Saturday, January 31, 2009

Obama seems unlikely to widen war in Afghanistan

This is one of the few pieces I've seen that note the impact of the economic recession on what the US can accomplish in Afghanistan.

Obama seems unlikely to widen war in Afghanistan

WASHINGTON (AP) — President Barack Obama, who pledged during his campaign to shift U.S. troops and resources from Iraq to Afghanistan, has done little since taking office to suggest he will significantly widen the grinding war against a resurgent Taliban.

On the contrary, Obama appears likely to streamline the U.S. focus with an eye to the worsening economy and the cautionary example of the Iraq war that sapped political support for President George W. Bush.

"There's not simply a military solution to that problem," White House press secretary Robert Gibbs said last week, adding that Obama believes "that only through long-term and sustainable development can we ever hope to turn around what's going on there."

Less than two weeks into the new administration, Obama has not said much in public about what his top military adviser says is the largest challenge facing the armed forces. The president did say Afghanistan and Pakistan are the central front in the struggle against terrorism, a clue to the likely shift toward a targeted counterterrorism strategy.

After Obama's first visit to the Pentagon as president, a senior defense official said the commander in chief surveyed top uniformed officers about the strain of fighting two wars and warned that the economic crisis will limit U.S. responses. The official spoke on condition of anonymity because Obama's meeting with the Joint Chiefs of Staff was private.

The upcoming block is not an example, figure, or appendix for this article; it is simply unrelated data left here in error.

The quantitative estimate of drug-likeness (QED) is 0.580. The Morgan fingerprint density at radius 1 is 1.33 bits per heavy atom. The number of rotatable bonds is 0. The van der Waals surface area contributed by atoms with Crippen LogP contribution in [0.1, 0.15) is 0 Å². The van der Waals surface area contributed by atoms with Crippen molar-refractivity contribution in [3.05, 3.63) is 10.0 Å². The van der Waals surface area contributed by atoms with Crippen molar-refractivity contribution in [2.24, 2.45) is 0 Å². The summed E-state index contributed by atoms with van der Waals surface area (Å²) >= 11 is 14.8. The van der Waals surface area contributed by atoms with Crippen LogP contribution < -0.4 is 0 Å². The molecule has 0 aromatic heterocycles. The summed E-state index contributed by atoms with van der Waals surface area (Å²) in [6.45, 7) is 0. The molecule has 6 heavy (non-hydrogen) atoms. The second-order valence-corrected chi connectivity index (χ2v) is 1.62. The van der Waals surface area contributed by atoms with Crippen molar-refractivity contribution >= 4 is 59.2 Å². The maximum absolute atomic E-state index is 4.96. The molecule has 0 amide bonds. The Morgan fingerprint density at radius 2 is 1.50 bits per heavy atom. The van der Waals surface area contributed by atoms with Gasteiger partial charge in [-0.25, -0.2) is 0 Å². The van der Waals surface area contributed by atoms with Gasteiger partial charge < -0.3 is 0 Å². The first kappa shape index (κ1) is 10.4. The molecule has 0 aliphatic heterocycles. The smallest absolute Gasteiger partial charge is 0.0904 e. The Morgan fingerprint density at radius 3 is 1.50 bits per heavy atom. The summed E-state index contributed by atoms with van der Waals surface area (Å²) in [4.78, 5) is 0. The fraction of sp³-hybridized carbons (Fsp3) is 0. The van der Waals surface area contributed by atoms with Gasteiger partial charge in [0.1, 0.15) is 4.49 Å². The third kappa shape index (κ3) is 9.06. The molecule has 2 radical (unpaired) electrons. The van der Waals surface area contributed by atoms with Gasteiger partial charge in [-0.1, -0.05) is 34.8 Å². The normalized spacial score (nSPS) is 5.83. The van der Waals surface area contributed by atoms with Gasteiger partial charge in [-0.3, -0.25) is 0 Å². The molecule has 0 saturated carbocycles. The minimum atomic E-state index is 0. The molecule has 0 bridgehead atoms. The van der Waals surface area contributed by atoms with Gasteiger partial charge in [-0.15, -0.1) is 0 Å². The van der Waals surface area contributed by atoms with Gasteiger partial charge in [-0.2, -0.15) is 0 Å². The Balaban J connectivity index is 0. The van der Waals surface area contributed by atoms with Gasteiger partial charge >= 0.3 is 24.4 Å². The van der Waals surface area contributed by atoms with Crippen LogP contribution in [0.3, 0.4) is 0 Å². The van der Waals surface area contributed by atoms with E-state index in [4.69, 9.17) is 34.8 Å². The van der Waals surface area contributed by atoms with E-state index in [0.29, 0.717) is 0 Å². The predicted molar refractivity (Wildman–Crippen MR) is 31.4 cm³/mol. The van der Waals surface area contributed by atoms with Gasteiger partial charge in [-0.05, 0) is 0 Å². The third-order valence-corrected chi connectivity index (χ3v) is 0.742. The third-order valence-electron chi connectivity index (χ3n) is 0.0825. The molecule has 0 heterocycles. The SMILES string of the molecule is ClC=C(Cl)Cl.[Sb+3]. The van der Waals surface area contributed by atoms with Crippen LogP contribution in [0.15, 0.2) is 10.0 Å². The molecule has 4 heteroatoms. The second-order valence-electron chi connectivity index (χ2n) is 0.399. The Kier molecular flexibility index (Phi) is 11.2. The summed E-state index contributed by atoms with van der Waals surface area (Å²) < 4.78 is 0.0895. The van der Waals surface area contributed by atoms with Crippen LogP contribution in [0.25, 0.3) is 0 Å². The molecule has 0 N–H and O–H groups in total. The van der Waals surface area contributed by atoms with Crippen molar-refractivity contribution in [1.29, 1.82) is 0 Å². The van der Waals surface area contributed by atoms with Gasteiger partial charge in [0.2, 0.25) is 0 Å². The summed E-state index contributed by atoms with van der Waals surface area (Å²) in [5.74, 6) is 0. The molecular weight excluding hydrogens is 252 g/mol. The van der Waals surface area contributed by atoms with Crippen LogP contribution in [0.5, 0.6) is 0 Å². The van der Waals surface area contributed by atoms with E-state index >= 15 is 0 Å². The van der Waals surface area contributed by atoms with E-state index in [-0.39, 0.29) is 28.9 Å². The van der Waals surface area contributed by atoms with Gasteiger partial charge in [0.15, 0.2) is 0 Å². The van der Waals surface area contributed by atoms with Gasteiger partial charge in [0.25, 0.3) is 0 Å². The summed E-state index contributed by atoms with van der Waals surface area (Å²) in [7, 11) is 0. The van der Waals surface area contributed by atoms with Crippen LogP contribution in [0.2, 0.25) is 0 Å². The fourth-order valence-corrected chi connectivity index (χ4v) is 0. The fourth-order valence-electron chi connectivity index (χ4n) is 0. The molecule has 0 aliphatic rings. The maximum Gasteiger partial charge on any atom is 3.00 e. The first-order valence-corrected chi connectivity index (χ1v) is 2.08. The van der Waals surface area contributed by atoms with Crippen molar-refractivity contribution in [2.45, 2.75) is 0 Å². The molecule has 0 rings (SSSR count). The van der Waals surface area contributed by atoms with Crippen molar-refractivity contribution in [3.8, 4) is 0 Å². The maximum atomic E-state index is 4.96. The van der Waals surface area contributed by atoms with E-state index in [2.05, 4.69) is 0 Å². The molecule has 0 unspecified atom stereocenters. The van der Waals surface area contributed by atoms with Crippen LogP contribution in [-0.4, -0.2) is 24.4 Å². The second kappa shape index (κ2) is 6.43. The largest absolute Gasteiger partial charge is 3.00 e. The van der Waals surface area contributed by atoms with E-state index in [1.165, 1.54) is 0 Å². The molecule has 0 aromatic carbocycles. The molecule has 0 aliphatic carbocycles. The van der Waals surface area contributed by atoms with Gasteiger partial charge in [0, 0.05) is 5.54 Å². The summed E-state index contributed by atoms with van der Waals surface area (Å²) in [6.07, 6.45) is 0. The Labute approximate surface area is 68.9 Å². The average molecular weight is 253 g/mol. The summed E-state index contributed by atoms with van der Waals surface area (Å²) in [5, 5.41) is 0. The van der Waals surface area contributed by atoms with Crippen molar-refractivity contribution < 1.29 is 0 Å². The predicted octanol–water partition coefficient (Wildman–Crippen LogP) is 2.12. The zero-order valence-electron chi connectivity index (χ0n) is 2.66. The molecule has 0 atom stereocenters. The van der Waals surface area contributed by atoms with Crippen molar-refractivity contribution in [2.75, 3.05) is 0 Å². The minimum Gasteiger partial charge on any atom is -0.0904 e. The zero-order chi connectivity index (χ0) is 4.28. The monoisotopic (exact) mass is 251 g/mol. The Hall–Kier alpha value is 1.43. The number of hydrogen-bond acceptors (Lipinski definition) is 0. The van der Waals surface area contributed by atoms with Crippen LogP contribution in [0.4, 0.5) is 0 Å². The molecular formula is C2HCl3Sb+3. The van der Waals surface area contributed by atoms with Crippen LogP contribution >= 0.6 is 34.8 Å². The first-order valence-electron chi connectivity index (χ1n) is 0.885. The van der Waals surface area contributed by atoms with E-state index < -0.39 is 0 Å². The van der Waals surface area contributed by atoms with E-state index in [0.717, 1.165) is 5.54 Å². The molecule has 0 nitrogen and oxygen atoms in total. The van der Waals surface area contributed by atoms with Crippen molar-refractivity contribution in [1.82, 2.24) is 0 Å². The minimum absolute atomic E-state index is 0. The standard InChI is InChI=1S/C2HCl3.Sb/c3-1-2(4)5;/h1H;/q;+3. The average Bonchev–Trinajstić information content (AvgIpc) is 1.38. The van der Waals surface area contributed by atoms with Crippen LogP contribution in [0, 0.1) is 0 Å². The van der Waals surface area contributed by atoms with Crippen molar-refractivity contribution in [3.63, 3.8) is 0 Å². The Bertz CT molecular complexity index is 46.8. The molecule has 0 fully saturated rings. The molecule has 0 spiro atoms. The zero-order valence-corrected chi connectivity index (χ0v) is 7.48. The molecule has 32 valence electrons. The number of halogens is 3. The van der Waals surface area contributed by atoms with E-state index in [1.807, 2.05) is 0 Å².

Obama said he wants to add troops to turn back the Taliban, but he has not gone beyond the approximately 30,000 additional forces already under consideration by the previous administration. Those troops will nearly double the U.S. presence in Afghanistan this year. But they amount to a finger in the dike while Obama recalibrates a chaotic mishmash of military and development objectives.

Defense Secretary Robert Gates last week warned of grandiose goals in Afghanistan, prescribing a single-minded strategy to prevent Afghanistan from being a terrorism launching pad.

"Afghanistan is the fourth or fifth poorest country in the world, and if we set ourselves the objective of creating some sort of Central Asian Valhalla over there, we will lose," Gates said, referring to a haven of purity in Norse mythology. "Nobody in the world has that kind of time, patience or money, to be honest."

Obama has ordered a fast internal review of his military, diplomatic and other options in Afghanistan before he makes decisions that define how aggressively he will answer the growing threat of failure in Afghanistan.

Along with that review, coordinated by the National Security Council, Obama will have results of a just-completed classified Joint Chiefs of Staff assessment of a largely stalemated fight against the Taliban and counterterrorism efforts against al-Qaida and affiliated groups along the Pakistan border.

That report, which has not yet gone to the White House, talks broadly about lowering expectations in the Afghan war.

Instead, it suggests that key goals should be to make modest gains to stabilize the governance and to eliminate terrorist safe havens, senior defense officials said. The officials spoke on condition of anonymity because the report is secret.

It also calls for military commanders to better articulate what their objectives in Afghanistan are because only then can leaders determine what types of troops should be deployed and how many.

The Joint Chiefs review also stresses that the strategy must be driven by what the Afghans want and that the U.S. cannot impose its own goals on the Afghan government.

Also ahead is Army Gen. David Petraeus' wider survey of both the Afghan and Iraq wars and other issues in the Middle East. Petraeus, military architect of the troop increase of U.S. troops in Iraq, is not likely to recommend a similar one in Afghanistan.

Associated Press writer Lolita C. Baldor contributed to this report.

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